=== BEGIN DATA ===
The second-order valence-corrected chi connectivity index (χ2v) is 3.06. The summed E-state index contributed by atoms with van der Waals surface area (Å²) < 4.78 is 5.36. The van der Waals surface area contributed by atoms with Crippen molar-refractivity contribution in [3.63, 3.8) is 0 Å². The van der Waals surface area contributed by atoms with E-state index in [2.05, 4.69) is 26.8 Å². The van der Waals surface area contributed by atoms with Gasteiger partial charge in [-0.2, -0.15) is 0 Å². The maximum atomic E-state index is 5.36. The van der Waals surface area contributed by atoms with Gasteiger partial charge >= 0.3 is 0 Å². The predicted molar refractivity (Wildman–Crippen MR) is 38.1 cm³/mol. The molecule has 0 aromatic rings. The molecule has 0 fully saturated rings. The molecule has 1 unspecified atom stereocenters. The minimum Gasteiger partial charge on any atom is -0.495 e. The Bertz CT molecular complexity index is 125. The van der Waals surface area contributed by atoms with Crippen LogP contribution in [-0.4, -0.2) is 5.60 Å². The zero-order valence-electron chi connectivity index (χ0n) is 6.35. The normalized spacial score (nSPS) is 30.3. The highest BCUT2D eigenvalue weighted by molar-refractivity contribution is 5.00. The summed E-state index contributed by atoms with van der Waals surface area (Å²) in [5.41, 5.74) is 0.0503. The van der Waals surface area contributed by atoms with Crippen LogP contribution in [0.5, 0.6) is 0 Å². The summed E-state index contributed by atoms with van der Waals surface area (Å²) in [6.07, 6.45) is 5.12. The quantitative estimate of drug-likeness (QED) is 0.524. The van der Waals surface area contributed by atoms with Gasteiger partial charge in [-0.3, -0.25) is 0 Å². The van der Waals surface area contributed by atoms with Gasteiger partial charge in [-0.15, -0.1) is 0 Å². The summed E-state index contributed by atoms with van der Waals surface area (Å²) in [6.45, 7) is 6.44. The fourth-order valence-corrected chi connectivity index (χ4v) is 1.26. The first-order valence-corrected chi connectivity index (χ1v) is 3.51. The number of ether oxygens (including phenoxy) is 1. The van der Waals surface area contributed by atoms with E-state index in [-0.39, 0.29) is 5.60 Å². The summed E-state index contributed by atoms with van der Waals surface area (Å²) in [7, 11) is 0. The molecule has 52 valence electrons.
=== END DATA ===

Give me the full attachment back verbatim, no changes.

The second-order valence-corrected chi connectivity index (χ2v) is 3.06. The summed E-state index contributed by atoms with van der Waals surface area (Å²) < 4.78 is 5.36. The van der Waals surface area contributed by atoms with Crippen molar-refractivity contribution in [3.63, 3.8) is 0 Å². The van der Waals surface area contributed by atoms with E-state index in [2.05, 4.69) is 26.8 Å². The van der Waals surface area contributed by atoms with Gasteiger partial charge in [-0.2, -0.15) is 0 Å². The maximum atomic E-state index is 5.36. The van der Waals surface area contributed by atoms with Gasteiger partial charge >= 0.3 is 0 Å². The predicted molar refractivity (Wildman–Crippen MR) is 38.1 cm³/mol. The molecule has 0 aromatic rings. The molecule has 0 fully saturated rings. The molecule has 1 unspecified atom stereocenters. The minimum Gasteiger partial charge on any atom is -0.495 e. The Bertz CT molecular complexity index is 125. The van der Waals surface area contributed by atoms with Crippen LogP contribution in [-0.4, -0.2) is 5.60 Å². The zero-order valence-electron chi connectivity index (χ0n) is 6.35. The normalized spacial score (nSPS) is 30.3. The highest BCUT2D eigenvalue weighted by molar-refractivity contribution is 5.00. The summed E-state index contributed by atoms with van der Waals surface area (Å²) in [5.41, 5.74) is 0.0503. The van der Waals surface area contributed by atoms with Crippen LogP contribution in [0.5, 0.6) is 0 Å². The summed E-state index contributed by atoms with van der Waals surface area (Å²) in [6.07, 6.45) is 5.12. The quantitative estimate of drug-likeness (QED) is 0.524. The van der Waals surface area contributed by atoms with Gasteiger partial charge in [-0.3, -0.25) is 0 Å². The van der Waals surface area contributed by atoms with Gasteiger partial charge in [-0.15, -0.1) is 0 Å². The summed E-state index contributed by atoms with van der Waals surface area (Å²) in [6.45, 7) is 6.44. The fourth-order valence-corrected chi connectivity index (χ4v) is 1.26. The first-order valence-corrected chi connectivity index (χ1v) is 3.51. The number of ether oxygens (including phenoxy) is 1. The van der Waals surface area contributed by atoms with E-state index in [-0.39, 0.29) is 5.60 Å². The summed E-state index contributed by atoms with van der Waals surface area (Å²) in [7, 11) is 0. The molecule has 52 valence electrons.